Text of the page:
Search Engine Optimization (SEO) poisoning is like the online marketer’s version of the swine flu – everybody’s heard of it, but no one’s really sure what it is. After doing some online digging, I found a plethora of articles explaining SEO poisoning, how to avoid it and what big companies are trying to do to stop it.
Evil Spamming Empires use SEO techniques to pump up the rankings of their websites, therefore pushing them higher and higher in your search results. It looks like there’s a billion good sites on the first page related to your search, but according to Neil Rubeking of PCMAG.COM, SEO poisoning pushes bogus and malicious sites front and center while leaving what you’re really looking for back a couple of pages. Forbes points out that SEO poisoning is linked to phishing scams whose main goal is to trick users into clicking. Instead of manufacturing original content, SEO poison writers ride the coattails of existing content, making the whole venture extremely affordable and all the more devious. The worst part is that many phony SEO “experts” are popping up online and charging clients boatloads of money, only to wind up poisoning search engines.
This brings us to the next problem with poisoning. How do businesses looking for SEO experts avoid becoming Google polluters? Research, research, research. Turn the tables on your SEO firm and Google their handiwork. It will speak volumes about what you can expect from them. Also, push them on their content policies. Do they use mostly original content or do they recycle and re-purpose to a fault? Who are their staff writers and will they work for your company? Ask for samples like any good shopper would. And while you’re at it, get some references from other small businesses.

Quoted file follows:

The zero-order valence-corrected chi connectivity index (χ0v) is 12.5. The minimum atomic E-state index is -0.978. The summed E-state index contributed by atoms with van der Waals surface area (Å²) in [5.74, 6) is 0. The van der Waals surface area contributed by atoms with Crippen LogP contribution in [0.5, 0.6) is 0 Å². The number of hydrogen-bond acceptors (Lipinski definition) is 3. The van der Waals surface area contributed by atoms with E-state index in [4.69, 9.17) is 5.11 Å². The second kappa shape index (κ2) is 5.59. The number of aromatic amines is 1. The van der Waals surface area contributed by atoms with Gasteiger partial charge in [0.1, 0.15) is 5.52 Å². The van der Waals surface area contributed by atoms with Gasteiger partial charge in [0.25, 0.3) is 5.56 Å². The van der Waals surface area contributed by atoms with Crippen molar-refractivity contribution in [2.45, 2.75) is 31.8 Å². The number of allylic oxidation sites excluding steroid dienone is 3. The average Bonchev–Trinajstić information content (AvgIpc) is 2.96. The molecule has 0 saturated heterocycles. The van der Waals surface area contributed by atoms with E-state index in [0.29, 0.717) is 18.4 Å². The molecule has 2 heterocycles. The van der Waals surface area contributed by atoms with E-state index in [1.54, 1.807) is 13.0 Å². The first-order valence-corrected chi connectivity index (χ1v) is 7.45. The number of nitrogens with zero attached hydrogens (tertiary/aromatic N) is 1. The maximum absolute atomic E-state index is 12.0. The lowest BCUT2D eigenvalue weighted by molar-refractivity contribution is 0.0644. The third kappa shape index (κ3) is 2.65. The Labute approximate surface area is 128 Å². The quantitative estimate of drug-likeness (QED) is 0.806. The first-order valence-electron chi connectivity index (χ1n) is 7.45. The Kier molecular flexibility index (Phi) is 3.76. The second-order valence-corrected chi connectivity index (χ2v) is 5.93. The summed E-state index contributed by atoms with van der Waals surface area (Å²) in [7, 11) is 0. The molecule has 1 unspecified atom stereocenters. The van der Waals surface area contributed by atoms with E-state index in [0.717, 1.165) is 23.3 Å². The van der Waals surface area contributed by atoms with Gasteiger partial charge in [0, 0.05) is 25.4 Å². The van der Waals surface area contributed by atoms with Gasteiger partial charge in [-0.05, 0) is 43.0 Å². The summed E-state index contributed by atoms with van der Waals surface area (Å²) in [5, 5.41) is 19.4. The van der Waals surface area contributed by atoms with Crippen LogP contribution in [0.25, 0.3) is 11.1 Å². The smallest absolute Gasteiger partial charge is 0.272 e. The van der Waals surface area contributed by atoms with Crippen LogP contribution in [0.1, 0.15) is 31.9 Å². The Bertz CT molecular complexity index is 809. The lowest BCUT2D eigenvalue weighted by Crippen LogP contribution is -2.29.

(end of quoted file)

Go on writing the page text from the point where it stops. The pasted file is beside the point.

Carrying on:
The SEO poisoning issue has shown up all over this month on the tech and marketing blogs. Google, for its part, is beefing up security; many believe it may be the answer to stopping clogged search engines. Encrypted searches are said to be a repellent for SEO-poisoned content. Encrypted searches thwart of pages and pages of lame results, leaving only what the user was looking for. As Microsoft, Google and the other tech superheroes look for solutions to stop SEO poisoning, the little guys can stay safe by watching where we click and with whom we trust our SEO needs.